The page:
Ignoring the guns won't help stop youth violence The...


April 01, 2001

Ignoring the guns won't help stop youth violence

The writer of the recent letter "Emotional reactions won't stop the shootings" (Arundel letters, March 18) characterizes any expression of concern about easy access to guns in school shootings as an emotional and simplistic reaction, one pandering to panic, demagogy and exploiting a tragedy.

Besides grossly overreaching in his criticism, the writer is way off-target. And, by holding the guns blameless, he is guilty of the most simplistic reaction.

This simplification was echoed by President Bush and the gun lobby, who blamed the tragedy on children not knowing "right from wrong" and claiming guns were merely the "instrument" used to express rage.

In a recent year in the United States, 32,436 lives were lost to guns -- including 4,223 among those younger than 20 -- far more than in any country in the free world.

Ninety million guns in 43 million homes provide a lot of "instruments" for children and others to use in their rage. And, all the other factors the writer claims are the "real forces" driving youth violence are present in other countries, except the easy access to guns.

Marylanders Against Handgun Abuse (MAHA) recognizes the problems that access to guns poses and works toward sensible legislation. This legislative session our major bill is the John Joseph Price Gun Education Bill.

This bill is named in honor of a 13-year-old boy who was shot to death by a young child with a gun left unlocked and accessible. It would establish a gun safety education curriculum in Maryland schools.

It is a bipartisan effort that will use multiple resources from both sides of the gun issue. Such efforts are the right approach to the problem.

Ignoring the gun issue and following the "put your head in the sand" approach the letter writer suggests will not accomplish anything.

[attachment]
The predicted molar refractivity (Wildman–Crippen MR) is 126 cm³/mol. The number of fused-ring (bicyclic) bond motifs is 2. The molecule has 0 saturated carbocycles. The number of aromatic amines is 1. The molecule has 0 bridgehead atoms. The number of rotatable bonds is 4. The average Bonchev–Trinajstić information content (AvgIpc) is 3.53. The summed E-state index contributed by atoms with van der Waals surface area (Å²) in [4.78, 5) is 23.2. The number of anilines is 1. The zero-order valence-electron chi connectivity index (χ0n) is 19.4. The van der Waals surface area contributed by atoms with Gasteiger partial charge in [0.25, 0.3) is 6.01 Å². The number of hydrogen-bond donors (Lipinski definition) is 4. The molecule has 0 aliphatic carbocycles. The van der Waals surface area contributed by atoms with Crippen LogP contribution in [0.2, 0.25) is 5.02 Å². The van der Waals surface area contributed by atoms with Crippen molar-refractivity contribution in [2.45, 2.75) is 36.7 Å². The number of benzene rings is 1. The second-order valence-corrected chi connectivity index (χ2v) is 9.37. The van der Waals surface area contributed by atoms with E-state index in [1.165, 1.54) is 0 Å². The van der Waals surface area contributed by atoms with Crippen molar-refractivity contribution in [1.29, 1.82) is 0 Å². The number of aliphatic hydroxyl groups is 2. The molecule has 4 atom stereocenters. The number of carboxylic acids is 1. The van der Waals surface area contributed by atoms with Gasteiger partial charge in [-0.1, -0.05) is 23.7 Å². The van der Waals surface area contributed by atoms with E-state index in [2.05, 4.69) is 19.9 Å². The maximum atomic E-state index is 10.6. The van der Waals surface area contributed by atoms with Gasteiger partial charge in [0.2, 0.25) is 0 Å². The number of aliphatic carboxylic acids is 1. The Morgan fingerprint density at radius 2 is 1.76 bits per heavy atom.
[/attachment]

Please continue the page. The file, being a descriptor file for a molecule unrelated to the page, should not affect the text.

Fred Davis


The writer is president of the Marylanders Against Handgun Abuse education fund.

Democrats now know gun control won't work

Despite the recent spate of school shootings and threats, nothing but silence has been heard from the halls of Congress.

This reaction is distinctly different from the hysteria of the left wing after the Columbine High School shooting.

I can only assume that the Democrats have gotten the message loud and clear that gun control is a losing issue and that responsible gun owners will never concede that guns, not people, are the problem.

Perhaps now the Democrats will address the root cause of the problem: broken homes, fatherless children, rampant violence in the media and the lack of accountability for one's actions that a generation of welfare has wrought.

Michael DeCicco


Bullying doesn't excuse violence in schools

I am just about fed up with those blaming schoolhouse bullies for the recent rash of school shootings ("Cut out bullying, guns," Opinion

Commentary, March 27). While no person should be subjected to harassment, that person still has no excuse to kill anyone.

The problem with these young killers of today is simple: They are just plain lazy.

In my day, as recently as 20 years ago, those who were constantly bullied sought help or fought back either physically or psychologically.

Today, too many of our kids just take the easy, as well as the most cowardly, way out by using guns or bombs to kill.

My message to any child out there is this: In facing your problems and standing up to your aggressors, you win in the end.

It may not make headlines, but at least you'll be around in 20 years to reflect.

Mark Maners

Patuxent River

In stadium parity spat, who defends taxpayers?

In The Sun's article "Pursuing a level playing field" (March 25) a lot was said about "parity" and fair and equal treatment for the Orioles. I read nothing about parity or fairness for Maryland taxpayers.

Both downtown stadiums were bought and paid for by the taxpayers of Maryland, for the enjoyment of all the citizens of Maryland. Both were basically given free of charge to Peter Angelos of the Orioles and to Art Modell of the Ravens.

Yet we, the fans and taxpayers, continue to pay for every event held at both parks and for every morsel of food we eat and every sip of beer we drink at those events. Still, the fans and taxpayers have never really complained. They're happy to keep the Orioles and to get a football team back in town -- and willing to pay for it.

That is, nobody really had a complaint until Mr. Modell was given carte blanche to sell the name of our football stadium to the highest bidder. Hadn't he been given enough already?

And now there's a big hassle between the Orioles, the Ravens, and the state of Maryland to see who can extort more money from the Maryland taxpayers.

The biggest issue is about the right to name the baseball stadium. But I can't blame Mr. Angelos. Why shouldn't he get in on the gravy train?

Still, isn't it enough that we gave both of these multi-millionaire owners free stadiums and many other concessions, paid for by the taxpayers?

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